The fact that Australians have a love affair with property is not news to anyone. Turn on your TV and you will soon see an ad promoting yet another home renovation show.
Even the regular news bulletins get in on the act. Auction clearance rates are reported each weekend as though it a sport. Each month we can expect an update on how property prices are tracking.
Because of that, there’s little surprise that property is one of the more popular income generating investments on the ASX. You’ll know them as Real Estate Investment Trusts (REITs).
REITs give investors the opportunity to invest in a range of properties through a single holding. By buying a unit in a REIT, an investor can invest in office blocks, shopping malls, industrial sites, supermarkets and warehouses.
Plus, there are ETFs which enable you to invest in a broad group of REITs as well.
Rather than investing in commercial property themselves — something that could cost many millions — investors can invest as little or as much as they like in a REIT.
And because the properties in a REIT have a manager, the investor doesn’t have to deal with the day to day hassles that comes with owning property. Things like maintenance and negotiating with tenants over leases.
It’s all about income flow
One of the other attractions of REITs is their regular and reliable income flow. Because tenants usually sign up for fixed periods, a REIT’s cash flow is typically more predictable than a regular business.
Often the lease will also include set rental increases. Again, that’s something that helps predict future income flow.
That’s why you’ll often see REITs described as being like a bond. That is, a bond ‘substitute’ or ‘proxy’. That’s because bonds also have a known income stream.
And it’s not just REITs. Infrastructure assets like toll roads also have similar characteristics.
Because REITs are similar to bonds, they attract similar types of investors. That is, those investing for yield. While capital appreciation is always welcome, it’s not their primary aim.
Just as bonds are sensitive to interest rates, so too are REITs.
If one bond pays more interest than another, an investor is likely to pay more to buy it. Similarly, an investor will be prepared to pay less for a bond that pays less interest.
If a REIT pays a higher yield than a bond, then these same investors will allocate more of their funds into REITs.
However, the opposite also occurs. As rates on bonds increase, some of this money heads back into bonds.
Watching the Fed
In March this year, the US Federal Reserve raised rates for the sixth time since 2015. The Fed uses a target band — the current rate is 1.5–1.75%. It marked the first time in around 18 years that US rates are higher than those in Australia.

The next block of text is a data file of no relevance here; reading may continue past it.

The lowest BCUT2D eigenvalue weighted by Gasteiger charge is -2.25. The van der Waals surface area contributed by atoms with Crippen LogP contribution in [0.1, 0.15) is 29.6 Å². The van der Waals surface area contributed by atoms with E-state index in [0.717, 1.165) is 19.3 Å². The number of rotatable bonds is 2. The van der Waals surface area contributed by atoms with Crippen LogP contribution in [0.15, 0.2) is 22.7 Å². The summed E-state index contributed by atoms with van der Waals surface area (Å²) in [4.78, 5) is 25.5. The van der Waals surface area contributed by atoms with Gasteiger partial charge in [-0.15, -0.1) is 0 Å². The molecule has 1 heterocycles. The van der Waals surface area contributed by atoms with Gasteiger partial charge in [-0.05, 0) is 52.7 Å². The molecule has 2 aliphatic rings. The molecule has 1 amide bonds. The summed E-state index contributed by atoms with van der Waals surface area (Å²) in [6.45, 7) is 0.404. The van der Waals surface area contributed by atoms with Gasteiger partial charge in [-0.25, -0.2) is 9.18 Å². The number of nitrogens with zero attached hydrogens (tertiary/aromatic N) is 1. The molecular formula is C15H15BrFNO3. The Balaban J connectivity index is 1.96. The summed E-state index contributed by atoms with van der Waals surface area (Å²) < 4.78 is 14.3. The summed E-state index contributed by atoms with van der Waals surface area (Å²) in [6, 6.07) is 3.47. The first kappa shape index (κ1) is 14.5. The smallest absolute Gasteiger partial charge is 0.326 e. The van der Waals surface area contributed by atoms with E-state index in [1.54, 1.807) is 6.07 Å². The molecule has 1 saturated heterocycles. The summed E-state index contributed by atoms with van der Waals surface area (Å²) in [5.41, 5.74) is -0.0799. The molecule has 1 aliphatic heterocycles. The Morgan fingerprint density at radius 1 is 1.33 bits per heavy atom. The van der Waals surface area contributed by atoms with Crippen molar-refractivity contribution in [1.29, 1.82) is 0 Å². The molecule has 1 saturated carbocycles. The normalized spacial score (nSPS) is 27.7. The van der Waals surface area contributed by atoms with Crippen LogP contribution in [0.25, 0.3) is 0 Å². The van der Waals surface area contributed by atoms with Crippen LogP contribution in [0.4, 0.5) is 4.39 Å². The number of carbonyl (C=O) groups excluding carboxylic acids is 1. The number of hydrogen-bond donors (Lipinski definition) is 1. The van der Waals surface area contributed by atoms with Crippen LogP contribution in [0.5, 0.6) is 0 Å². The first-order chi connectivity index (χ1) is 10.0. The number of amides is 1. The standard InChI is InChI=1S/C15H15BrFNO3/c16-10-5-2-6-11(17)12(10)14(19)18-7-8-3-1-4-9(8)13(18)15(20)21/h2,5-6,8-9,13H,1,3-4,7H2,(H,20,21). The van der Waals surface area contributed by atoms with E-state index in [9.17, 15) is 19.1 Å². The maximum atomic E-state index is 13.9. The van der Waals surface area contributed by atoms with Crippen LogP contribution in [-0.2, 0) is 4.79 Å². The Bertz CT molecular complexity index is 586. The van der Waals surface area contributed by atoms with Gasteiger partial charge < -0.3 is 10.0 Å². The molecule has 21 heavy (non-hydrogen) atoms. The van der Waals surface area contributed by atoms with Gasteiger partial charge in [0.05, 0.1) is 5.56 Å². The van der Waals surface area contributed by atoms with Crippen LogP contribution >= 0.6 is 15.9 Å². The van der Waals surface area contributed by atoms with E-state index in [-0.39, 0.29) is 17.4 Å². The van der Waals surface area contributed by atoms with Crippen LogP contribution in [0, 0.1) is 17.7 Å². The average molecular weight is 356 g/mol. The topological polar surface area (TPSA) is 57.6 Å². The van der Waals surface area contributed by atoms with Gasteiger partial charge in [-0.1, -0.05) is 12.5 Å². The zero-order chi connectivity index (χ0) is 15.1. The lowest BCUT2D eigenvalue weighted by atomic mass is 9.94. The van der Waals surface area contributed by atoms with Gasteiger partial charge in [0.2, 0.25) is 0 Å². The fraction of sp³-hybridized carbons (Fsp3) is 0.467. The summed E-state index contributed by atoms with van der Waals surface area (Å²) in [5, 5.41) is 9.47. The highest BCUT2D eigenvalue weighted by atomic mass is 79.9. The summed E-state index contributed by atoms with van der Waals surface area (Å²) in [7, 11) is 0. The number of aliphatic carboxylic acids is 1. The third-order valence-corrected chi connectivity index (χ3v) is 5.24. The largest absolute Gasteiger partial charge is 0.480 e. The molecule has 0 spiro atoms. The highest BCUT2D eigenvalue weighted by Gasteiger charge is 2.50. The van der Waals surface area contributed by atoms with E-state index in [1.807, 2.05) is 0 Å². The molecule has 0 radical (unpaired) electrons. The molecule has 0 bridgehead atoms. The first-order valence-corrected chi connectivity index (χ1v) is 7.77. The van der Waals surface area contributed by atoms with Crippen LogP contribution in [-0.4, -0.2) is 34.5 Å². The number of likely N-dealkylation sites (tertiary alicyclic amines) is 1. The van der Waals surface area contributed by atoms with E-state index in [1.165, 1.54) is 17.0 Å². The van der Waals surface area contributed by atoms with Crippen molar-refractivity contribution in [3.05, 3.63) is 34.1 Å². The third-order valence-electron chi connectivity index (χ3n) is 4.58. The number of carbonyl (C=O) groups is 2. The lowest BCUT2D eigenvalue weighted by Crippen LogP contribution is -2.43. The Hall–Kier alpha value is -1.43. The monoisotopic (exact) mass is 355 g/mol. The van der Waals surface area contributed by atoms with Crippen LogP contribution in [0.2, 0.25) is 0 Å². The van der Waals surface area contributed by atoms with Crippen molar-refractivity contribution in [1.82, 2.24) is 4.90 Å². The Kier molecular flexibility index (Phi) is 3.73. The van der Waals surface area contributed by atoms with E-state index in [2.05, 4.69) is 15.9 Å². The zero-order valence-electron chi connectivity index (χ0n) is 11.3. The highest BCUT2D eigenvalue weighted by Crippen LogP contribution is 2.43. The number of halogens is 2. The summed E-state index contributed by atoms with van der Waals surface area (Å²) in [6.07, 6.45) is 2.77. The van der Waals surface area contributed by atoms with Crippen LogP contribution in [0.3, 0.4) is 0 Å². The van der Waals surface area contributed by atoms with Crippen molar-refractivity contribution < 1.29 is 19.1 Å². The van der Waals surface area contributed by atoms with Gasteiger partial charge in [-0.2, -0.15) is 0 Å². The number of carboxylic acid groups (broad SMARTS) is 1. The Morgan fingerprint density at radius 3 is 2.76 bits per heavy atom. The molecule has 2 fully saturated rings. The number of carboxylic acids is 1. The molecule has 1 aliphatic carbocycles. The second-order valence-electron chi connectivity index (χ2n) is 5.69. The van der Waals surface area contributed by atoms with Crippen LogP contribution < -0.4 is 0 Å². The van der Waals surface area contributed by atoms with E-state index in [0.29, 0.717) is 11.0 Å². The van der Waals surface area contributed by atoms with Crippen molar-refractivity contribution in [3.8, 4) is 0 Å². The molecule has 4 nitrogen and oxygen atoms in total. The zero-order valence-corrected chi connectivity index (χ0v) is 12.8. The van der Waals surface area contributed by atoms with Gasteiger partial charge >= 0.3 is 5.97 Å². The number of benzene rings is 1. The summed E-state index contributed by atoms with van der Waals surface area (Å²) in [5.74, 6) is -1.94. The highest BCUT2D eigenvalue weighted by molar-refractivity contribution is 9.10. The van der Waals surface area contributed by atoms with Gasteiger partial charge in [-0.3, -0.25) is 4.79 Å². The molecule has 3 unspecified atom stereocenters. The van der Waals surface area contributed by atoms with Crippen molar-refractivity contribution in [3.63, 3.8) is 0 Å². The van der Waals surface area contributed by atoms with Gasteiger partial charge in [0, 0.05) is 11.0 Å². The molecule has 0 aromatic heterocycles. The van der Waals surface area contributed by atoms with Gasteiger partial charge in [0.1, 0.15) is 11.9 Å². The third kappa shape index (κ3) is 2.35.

The market has penciled in another two rises in the US this year, with the next expected in June. There are some who believe there could potentially be three. Either way, the US Fed has signaled its intention to raise rates further through 2019 and into 2020.
At first glance, you would expect this to pull more money out of REITs.
Although, since that last rate rise in the US in March, some of our biggest REITs have actually started to rally. REITs like Scentre Group [ASX:SCG] and GPT Group [ASX:GPT] are both up around 10% since April.
Perhaps that’s not a big move compared to some of the smaller companies on the ASX. In Scentre Group, though, we are talking a market-cap over $22 billion. With GPT, it’s over $9 billion.
In part, some of this rally has to do with the takeover of Westfield Group [ASX:WFD]. Last week, shareholders approved the $30 billion deal with French suitor Unibail-Rodamco. Investors in other REITs might be hoping for the same.
The recent rally in REITs, though, also highlights something else. And again, it comes back to yield. Although bond rates are increasing, REITs still pay a handy yield. If a REIT has a yield of 7%, and a bond 3%, there is still a big difference between the two.
It is not so much that this higher yield puts a floor under the value of a REIT. It does, however, mean that there is a constant relationship between the two. If rate increases stall, or once again fall, more of this yield money will flow back into REITs.
It comes down to timing
Plus, there is another thing to consider. And it all has to do with timing. What the Fed will want to avoid is raising US rates too quickly compared to other central banks. The other big hitters, that’s Europe and Japan, continue with their low interest rate environments.
If the US keeps raising rates, and nobody else does, its currency will soar. That might be good for US companies looking to invest offshore. However, it could really put a dent in its export activities — something that will harm its economy.
That’s why, although the Fed has signaled it will continue to raise rates, it still needs to be measured in its approach. It can‘t get too out of sync with all the other central banks without causing some headaches for itself.
Investors in REITs still need to keep a close eye on what the Fed does in the US. But also remember that it’s an ongoing battle of yield (and currency).
Many REITs have long-term rental increases locked into their tenant’s agreements. That not only helps build their yield, but also brings buyers into REITs if this yield gap grows too wide over those available on bonds.
All the best,
Editor, Total Income